Hockey: Hockey's criminal code keeps hooligans on the ice

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The Independent Online

Among those things that never change in sport is the unremitting hardness of the average ice hockey player. It is a necessity underlined by this week's sensational case in Canada, where Todd Bertuzzi of the Vancouver Canucks has been banned for the rest of the season for a vicious punch which sent Colorado's Steve Moore to hospital with a fractured neck. There is now talk of a police prosecution in the wake of a headline in the Toronto Sun which asked: "Does somebody have to die?"

These developments may be shocking to any casual visitor to the game that so inflames one of the world's most decently spirited nations, but for others it must be simply a matter of déjà vu.

Todd Bertuzzi's action was in the classic tradition of the ice hockey "goon" - or the enforcer, the man who is hired principally to protect a team's star player and also spread as much terror as he can through the opposite bench.

The most intriguing hockey goon I ever met was Dave "Tiger" Williams, who played for Bertuzzi's Vancouver Canucks along with the Toronto Maple Leafs, Detroit Red Wings and Los Angeles Kings. He grew up in a wood frame house on the Saskatchewan prairie, where he played for the Swift Current Broncos, a tough apprenticeship indeed. Once, over a few glasses of whiskey and some smoked bear - he shot the bear with arrows he made in a room he ironically entitled the library - he explained how it was playing junior hockey in Flin Flon, a mining town deep in the Manitoba tundra.

"Flin Flon," the Tiger told me, "was where you found out about yourself as a hockey player. If you didn't get scared in Flin Flon, you could be pretty sure you were going to be OK.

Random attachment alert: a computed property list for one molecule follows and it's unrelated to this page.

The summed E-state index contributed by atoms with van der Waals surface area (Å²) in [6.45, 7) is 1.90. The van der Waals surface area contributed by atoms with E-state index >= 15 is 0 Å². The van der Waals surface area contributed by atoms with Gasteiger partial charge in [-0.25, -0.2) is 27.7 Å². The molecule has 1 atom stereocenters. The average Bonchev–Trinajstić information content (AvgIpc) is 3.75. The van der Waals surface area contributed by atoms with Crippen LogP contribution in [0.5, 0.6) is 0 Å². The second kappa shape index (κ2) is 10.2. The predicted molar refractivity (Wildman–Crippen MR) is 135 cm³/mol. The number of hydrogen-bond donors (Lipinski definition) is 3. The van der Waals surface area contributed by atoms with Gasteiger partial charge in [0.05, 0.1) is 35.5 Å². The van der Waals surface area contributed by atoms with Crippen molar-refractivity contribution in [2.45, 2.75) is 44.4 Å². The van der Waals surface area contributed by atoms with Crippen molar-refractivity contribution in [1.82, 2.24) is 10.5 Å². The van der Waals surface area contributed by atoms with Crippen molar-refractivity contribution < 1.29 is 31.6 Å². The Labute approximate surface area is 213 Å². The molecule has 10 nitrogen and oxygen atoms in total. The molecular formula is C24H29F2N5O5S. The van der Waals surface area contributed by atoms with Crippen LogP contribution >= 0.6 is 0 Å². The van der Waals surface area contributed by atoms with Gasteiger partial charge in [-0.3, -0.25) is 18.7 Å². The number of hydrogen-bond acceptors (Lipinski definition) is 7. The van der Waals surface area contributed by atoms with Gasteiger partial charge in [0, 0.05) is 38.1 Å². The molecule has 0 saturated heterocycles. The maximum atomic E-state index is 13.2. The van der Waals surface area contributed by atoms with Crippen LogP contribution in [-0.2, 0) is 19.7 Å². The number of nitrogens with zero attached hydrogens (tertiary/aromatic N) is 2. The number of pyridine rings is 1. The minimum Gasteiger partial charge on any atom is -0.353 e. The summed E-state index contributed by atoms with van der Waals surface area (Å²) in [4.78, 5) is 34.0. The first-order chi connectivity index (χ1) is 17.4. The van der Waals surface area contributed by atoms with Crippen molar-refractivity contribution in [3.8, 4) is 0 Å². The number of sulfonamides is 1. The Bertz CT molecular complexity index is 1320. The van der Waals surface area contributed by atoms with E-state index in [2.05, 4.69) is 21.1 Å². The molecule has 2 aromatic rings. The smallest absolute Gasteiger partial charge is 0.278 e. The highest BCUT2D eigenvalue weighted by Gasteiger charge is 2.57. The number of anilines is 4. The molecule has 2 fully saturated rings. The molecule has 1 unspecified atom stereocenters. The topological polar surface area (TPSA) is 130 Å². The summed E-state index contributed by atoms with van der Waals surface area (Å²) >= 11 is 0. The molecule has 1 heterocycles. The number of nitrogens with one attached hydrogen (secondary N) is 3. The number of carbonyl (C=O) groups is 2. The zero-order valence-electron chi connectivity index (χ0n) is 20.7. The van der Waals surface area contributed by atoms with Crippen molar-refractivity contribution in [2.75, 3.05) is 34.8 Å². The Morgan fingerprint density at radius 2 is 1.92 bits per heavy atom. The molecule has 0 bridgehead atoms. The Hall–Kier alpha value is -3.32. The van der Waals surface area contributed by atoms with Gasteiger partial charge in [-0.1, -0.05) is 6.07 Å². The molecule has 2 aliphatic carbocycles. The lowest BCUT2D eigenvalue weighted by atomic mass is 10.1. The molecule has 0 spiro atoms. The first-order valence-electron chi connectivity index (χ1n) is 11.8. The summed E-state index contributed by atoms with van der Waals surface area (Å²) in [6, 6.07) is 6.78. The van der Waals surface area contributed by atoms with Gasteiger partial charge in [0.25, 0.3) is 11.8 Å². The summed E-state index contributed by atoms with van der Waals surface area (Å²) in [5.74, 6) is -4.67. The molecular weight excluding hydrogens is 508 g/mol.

"I used to start psyching myself up when the old iron lung [team bus] got within 500 miles of Flin Flon. There was no point in going into that town and waiting for things to happen. You had to impose yourself on events. Walking into the rink you'd get heckled. Some of the fans, liquored up, would try to make trouble. They'd say things like, 'You get near the boards and we'll knock your teeth out'.

"But you would just walk through them contemptuously. It was a small rink and though there were screens behind the goaltenders there were none along the sides, so if a Flin Flon player didn't get you with a stick or a fist, a fan probably would. In one game, one of our players pointed out a fan who had been baiting him and told me, 'The next time the puck goes over there, I'm going to pretend to hit one of their players, but really I'm going to cross-check that guy and knock every goddamned tooth out of his head'.

"Unfortunately when he threw his cross-check the guy ducked, and the guy behind him ducked, and a teenage girl was hit straight in the mouth. We had a bit of trouble getting out of town that night."

Williams, who was the most penalised player in the history of the National Hockey League, was in 1977 prosecuted by the Ontario Attorney General. It was charged that on the occasion of a game between the Toronto Maple Leafs and the Pittsburgh Penguins, Williams had in his possession an offensive weapon, a hockey stick, and he did assault Dennis Owchar, a Pittsburgh player who required 46 stitches to a head wound.

The defence was that Williams was a hockey foot soldier. It had always been as he said, "Nobody had ever said to me, 'Go get number eight' or 'Fix that sonofabitch Joe Blow'. Not ever. Not back on the river [the frozen one on which he played his first games], not in Peewee or Bantam or Midget, not even in junior or professional hockey. It was something you knew, instinctively.

"No one had to draw pictures to show you what you needed to do to get on in the game. For someone like me it couldn't have been more simple. I fought - or I disappeared."

Williams was acquitted. Barring a massive act of hypocrisy, so too will be Bertuzzi.